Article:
How to Make Your Event More Inclusive

How to Make Your Event More Inclusive

Over the past few years, as a society, we’ve become more understandable and respectful regarding the differences that make us human. What matters most nowadays is how open and accepting we are with multiple levels of diversity (luckily!).

 

This reality became especially important for the events industry. Gradually, we started to acknowledge the wide spectrum of diversity, and adjusted the logistics and communication strategy to make the event more inclusive and more welcoming for everybody. Not embracing diversity can negatively influence an event’s image, which will lead to fewer attendees and a much smaller impact.

 

Considering these positive perception shifts, I have a question for you: Is your event inclusive?

 

Don’t worry if you’re not entirely sure—after all, even the best-intended professionals may unwillingly disregard the actions they should take to make a conference, seminar, or trade show more embracive.

 

However, it’s 2019, and to ensure your event’s success, it’s crucial to pay close attention to those logistic and communication details that will guarantee your attendees an inclusive experience. 

 

We’re here to help. So before planning your next event, take note of the following recommendations on how to embrace diversity and transform your event into a welcoming place that acknowledges everyone:

 

 

Invite speakers who represent different groups

All-white male speaker panels belong in the past. Today, different attendees want to see themselves represented, so you can’t be biased when choosing your event stars. Select your speakers and make sure to invite representatives of every nationality, gender, religious affiliation, economic status, etc. You’ll get a much more interesting mix of ideas and opinions at your event, while also making sure your guests identify with the panel without feeling left out.

 

 

Guarantee an event scholarship

When it comes to attending an event, there are certain degrees of economical accessibility. Unfortunately, there are always going to be people who want to attend, yet can’t afford to do so. To make your event truly accessible and open to everyone, consider providing a few attendance scholarships for those in need. Establish the criteria people must meet to qualify and promote these opportunities.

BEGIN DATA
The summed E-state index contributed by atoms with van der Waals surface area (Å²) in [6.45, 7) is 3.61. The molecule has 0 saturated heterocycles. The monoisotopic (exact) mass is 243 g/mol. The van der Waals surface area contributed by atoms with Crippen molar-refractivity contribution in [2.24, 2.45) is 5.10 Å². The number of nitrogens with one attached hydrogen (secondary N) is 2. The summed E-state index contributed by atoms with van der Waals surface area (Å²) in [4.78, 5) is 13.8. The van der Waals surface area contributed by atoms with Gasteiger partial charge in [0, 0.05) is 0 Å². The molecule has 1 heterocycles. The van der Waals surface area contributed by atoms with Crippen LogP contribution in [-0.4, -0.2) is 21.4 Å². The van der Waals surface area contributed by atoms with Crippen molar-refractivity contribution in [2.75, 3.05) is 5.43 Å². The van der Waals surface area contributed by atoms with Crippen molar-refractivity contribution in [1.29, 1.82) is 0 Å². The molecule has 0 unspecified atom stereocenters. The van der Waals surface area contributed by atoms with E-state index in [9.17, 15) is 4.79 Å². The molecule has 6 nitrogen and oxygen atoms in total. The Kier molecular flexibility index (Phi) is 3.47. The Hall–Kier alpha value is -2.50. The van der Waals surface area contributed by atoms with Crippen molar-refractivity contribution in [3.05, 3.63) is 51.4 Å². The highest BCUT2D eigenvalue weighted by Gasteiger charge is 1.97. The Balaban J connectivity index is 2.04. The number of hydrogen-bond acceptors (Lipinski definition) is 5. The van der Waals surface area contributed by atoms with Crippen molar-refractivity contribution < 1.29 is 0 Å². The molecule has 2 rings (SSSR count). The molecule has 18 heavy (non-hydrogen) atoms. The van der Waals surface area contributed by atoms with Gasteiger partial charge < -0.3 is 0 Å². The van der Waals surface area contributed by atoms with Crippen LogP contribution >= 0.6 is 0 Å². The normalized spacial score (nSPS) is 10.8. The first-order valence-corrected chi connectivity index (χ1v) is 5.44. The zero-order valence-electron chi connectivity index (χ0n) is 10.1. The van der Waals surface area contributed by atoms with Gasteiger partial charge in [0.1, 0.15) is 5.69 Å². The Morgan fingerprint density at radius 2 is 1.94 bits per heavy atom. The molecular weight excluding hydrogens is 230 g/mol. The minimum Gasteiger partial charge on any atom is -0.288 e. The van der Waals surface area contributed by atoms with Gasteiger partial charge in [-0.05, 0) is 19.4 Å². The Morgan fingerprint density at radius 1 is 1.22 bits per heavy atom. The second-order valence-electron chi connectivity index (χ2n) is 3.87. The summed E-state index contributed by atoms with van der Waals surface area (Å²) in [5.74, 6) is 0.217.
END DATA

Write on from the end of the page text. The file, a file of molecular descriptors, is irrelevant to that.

Offer widespread catering

People are much more aware of what they’re eating these days, so naturally, it’s important to mirror their choices by providing a broad catering selection. Dairy-free, gluten-free, halal, kosher, vegetarian, vegan, nonalcoholic options—all these are must-haves on your menu.

 

 

Be mindful of the language used during your event

When it comes to inclusivity, a lot of mistakes are made unwittingly. There’s no bad intention behind these mistakes, of course, but if we’re not aware of some subtleties, we can accidentally make someone feel awful or unwelcome.

This is especially true when it comes to events.

 

For example, a language slip can happen very easily. Say the moderators want to engage the attendees in a fun activity. To form groups, he, they urge people to change tables by saying, “Women should get up and change tables, while men should stay at the same table.”

 

While this comment seems innocent enough, think about those people who don’t identify as their birth sex or identify as gender neutral. So while this comment was certainly not meant as offensive in any way, it could still make some attendees feel uneasy, which is the last thing you want at your event.

 

 

Choose an accessible venue

Although we certainly don’t mean to, sometimes we forget to think about attendees with reduced mobility. It’s a big mistake that can lead to extremely unpleasant situations.

 

That’s why, when checking out an event venue, make sure to walk all the possible routes to different areas, imagining you’re in a wheelchair.

  • Are there any ramps outside, and elevators inside?
  • Are the bathrooms accessible?
  • Will attendee(s) with reduced mobility be able to go from one area to another easily?
  • Will they need support, or will they be able to do it by themselves?
  • Put yourself in their shoes.

 

Final thoughts

There are so many details related to inclusivity that you must consider. From hiring a sign language translator to providing event programs using the Braille alphabet, you should be aware constantly about those elements that make your event truly welcoming for different categories of people.

 

Providing a multifaceted event takes work and time, since there are multiple areas you must cover. However, the sense of gratification for doing the right thing is enormous. It’s 2019 after all, so let’s celebrate and embody diversity.

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